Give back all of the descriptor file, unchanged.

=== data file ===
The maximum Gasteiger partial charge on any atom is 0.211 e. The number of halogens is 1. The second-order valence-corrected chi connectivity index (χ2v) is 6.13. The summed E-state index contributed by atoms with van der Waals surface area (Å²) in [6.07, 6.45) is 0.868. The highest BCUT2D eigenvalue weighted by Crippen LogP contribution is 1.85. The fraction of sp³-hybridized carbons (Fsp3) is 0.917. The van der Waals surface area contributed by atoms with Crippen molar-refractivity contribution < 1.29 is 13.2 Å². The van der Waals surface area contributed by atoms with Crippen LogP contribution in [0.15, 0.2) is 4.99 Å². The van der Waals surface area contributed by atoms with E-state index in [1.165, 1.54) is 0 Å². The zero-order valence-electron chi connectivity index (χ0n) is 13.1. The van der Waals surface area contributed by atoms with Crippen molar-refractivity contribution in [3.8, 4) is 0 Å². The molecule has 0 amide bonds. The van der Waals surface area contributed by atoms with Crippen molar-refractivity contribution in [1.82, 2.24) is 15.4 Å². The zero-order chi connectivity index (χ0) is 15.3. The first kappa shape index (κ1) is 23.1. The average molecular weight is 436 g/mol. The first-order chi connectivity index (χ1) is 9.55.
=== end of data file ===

The maximum Gasteiger partial charge on any atom is 0.211 e. The number of halogens is 1. The second-order valence-corrected chi connectivity index (χ2v) is 6.13. The summed E-state index contributed by atoms with van der Waals surface area (Å²) in [6.07, 6.45) is 0.868. The highest BCUT2D eigenvalue weighted by Crippen LogP contribution is 1.85. The fraction of sp³-hybridized carbons (Fsp3) is 0.917. The van der Waals surface area contributed by atoms with Crippen molar-refractivity contribution < 1.29 is 13.2 Å². The van der Waals surface area contributed by atoms with Crippen LogP contribution in [0.15, 0.2) is 4.99 Å². The van der Waals surface area contributed by atoms with E-state index in [1.165, 1.54) is 0 Å². The zero-order valence-electron chi connectivity index (χ0n) is 13.1. The van der Waals surface area contributed by atoms with Crippen molar-refractivity contribution in [3.8, 4) is 0 Å². The molecule has 0 amide bonds. The van der Waals surface area contributed by atoms with Crippen molar-refractivity contribution in [1.82, 2.24) is 15.4 Å². The zero-order chi connectivity index (χ0) is 15.3. The first kappa shape index (κ1) is 23.1. The average molecular weight is 436 g/mol. The first-order chi connectivity index (χ1) is 9.55.